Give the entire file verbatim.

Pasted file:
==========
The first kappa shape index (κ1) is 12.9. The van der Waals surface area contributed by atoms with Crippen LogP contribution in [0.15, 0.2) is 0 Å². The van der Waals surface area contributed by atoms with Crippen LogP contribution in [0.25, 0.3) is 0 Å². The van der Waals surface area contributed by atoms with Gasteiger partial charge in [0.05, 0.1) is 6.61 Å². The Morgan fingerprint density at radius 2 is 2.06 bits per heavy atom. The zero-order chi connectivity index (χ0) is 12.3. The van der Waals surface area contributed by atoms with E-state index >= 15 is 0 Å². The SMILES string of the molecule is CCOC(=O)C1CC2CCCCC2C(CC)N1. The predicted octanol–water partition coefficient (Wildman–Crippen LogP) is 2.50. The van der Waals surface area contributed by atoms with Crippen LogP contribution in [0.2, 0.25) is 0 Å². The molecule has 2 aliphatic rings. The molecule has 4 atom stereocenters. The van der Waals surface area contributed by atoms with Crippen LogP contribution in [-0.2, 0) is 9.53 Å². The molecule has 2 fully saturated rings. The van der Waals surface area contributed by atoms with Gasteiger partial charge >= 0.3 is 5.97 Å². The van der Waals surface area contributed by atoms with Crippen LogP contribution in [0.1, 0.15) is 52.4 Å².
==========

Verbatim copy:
The first kappa shape index (κ1) is 12.9. The van der Waals surface area contributed by atoms with Crippen LogP contribution in [0.15, 0.2) is 0 Å². The van der Waals surface area contributed by atoms with Crippen LogP contribution in [0.25, 0.3) is 0 Å². The van der Waals surface area contributed by atoms with Gasteiger partial charge in [0.05, 0.1) is 6.61 Å². The Morgan fingerprint density at radius 2 is 2.06 bits per heavy atom. The zero-order chi connectivity index (χ0) is 12.3. The van der Waals surface area contributed by atoms with E-state index >= 15 is 0 Å². The SMILES string of the molecule is CCOC(=O)C1CC2CCCCC2C(CC)N1. The predicted octanol–water partition coefficient (Wildman–Crippen LogP) is 2.50. The van der Waals surface area contributed by atoms with Crippen LogP contribution in [0.2, 0.25) is 0 Å². The molecule has 2 aliphatic rings. The molecule has 4 atom stereocenters. The van der Waals surface area contributed by atoms with Crippen LogP contribution in [-0.2, 0) is 9.53 Å². The molecule has 2 fully saturated rings. The van der Waals surface area contributed by atoms with Gasteiger partial charge >= 0.3 is 5.97 Å². The van der Waals surface area contributed by atoms with Crippen LogP contribution in [0.1, 0.15) is 52.4 Å².